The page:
IT Support and Hardware for Clinics
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IT Support and Hardware for Clinics
News, Information and Updates on Hardware and IT Tools to help improve your Medical practice
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How to stop ransomware: It's really not that complicated

How to stop ransomware: It's really not that complicated | IT Support and Hardware for Clinics | Scoop.it

Ransomware. The word itself is scary enough, let alone the glimpse of just how damaging such attacks could be that the world saw in WannaCry and NotPetya during May and June. But cybersecurity experts counter that ransomware shouldn’t actually be so overwhelming to information security professionals -- if they adhere to simple best practices. 

For starters, backup files are crucial and those should be both encrypted and kept offline -- separate from the main network, according to Engin Kirda, professor of electrical and computer engineering and computer and information science at Northeastern University.

 

Lee Kim, HIMSS’ director of privacy and security said the real problem is that hospitals are often stuck running outdated, legacy systems. And even keeping pace with software patches is not always completely effective. Both NotPetya and WannaCry, for instance, leveraged vulnerabilities in these legacy systems.

In fact, Kim explained that when hospitals system must run these outdated systems, including those upon which medical devices are built, it’s necessary to make sure the ports of entry are as closed off as possible. 

 

“If an organization needs to run these systems, shelter the technology from the outside world and segment it from the network,” Lee said. “It’s always best practice to segment the network and not make it possible for one hacker to get in and pivot around your system.”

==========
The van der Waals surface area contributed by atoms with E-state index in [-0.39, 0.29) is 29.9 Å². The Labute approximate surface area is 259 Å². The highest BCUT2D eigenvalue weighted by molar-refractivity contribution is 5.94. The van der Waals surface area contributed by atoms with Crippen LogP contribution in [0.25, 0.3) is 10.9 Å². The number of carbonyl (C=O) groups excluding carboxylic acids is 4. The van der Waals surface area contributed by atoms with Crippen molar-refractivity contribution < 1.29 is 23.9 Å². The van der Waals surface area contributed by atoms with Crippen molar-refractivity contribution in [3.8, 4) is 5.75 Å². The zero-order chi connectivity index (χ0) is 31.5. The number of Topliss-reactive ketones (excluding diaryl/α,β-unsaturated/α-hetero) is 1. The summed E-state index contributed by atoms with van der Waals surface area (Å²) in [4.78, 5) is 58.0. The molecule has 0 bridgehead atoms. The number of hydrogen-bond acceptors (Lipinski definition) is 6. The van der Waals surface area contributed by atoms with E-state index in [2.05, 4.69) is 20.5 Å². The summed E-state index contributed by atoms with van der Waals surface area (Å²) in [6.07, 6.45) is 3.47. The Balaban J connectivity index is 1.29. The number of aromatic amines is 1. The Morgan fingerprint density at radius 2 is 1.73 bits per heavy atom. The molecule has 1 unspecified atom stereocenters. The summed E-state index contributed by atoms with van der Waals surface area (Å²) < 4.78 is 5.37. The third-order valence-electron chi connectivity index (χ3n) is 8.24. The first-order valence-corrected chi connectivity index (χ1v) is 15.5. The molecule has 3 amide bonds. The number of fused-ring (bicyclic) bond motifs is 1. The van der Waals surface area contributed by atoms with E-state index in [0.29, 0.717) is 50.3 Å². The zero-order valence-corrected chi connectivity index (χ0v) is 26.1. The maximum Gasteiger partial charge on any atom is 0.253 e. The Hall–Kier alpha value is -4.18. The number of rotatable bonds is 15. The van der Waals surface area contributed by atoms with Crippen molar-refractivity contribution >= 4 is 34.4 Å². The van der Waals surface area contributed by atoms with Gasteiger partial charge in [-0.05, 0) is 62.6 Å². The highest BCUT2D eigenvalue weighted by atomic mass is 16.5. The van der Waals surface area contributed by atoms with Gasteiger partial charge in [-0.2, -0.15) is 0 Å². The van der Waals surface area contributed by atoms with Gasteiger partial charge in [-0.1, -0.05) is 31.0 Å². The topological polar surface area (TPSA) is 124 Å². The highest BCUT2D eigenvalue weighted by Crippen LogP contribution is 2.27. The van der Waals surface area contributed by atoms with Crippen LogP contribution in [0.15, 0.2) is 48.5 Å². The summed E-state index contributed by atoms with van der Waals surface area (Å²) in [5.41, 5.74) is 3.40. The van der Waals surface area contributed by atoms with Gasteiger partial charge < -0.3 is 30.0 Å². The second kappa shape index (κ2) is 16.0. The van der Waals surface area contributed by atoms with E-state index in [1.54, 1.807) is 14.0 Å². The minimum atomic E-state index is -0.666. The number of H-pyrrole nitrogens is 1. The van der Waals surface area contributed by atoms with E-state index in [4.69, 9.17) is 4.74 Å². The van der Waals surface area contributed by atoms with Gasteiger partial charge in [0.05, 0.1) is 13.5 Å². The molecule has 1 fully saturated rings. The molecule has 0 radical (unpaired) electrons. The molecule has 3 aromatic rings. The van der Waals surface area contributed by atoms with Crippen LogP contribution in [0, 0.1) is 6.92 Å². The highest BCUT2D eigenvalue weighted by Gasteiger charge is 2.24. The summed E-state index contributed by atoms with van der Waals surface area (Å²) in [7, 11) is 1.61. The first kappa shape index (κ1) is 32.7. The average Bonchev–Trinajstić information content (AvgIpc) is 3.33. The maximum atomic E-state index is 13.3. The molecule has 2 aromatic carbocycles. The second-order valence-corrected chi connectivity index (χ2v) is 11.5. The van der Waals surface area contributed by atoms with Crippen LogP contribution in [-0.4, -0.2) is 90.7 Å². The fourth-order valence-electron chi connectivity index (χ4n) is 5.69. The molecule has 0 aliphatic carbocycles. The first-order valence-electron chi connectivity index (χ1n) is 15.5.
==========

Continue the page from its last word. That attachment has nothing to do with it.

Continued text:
After patching, segmenting and software needs, Kim said that hospitals can increase defenses with pen testing, which actively scans the system or network for exploitable vulnerabilities.

“I can’t think of a better way to be prepared,” said Kim. “[Pen testing] should be done not just once in a blue moon, it needs to be done regularly. 

Hospitals should authorize the testing with a vendor or security employee with experience to ensure there are no disruptions due to high traffic. 

Risk assessments can also help reveal weaknesses and build defenses. 

 

“We want to make things more difficult for the attackers and reduce the volume of attacks,” she said.

Not surprisingly, the crux of the ransomware issue boils down to the biggest weakness to all networks: the user.

It’s a simple technique, hackers craft emails and trick users into action, Kirda said. “It’s just that some users don’t understand ransomware, and they end up doing things that allow a successful attack.”

 

So phishing training is critical, explained Kim. “It’s the adage of you’re only as strong as your weakest link. You can’t ignore teaching employees what to do and what not to do.”

Fortunately, there’s a lot that can be done with the human element. Naturally, employees should be trained to be cautious about opening attachments. “For an attack to be successful,” Kim said, “they just need a door or one hole to squeeze through.”

Some organizations are also labeling email as external, which can help employees determine the validity of an email sent supposedly from a member within the company. IT can add it to the bottom of every email in red. If an email is sent from outside it will push through the designated filter and notify the user it’s from an outside party.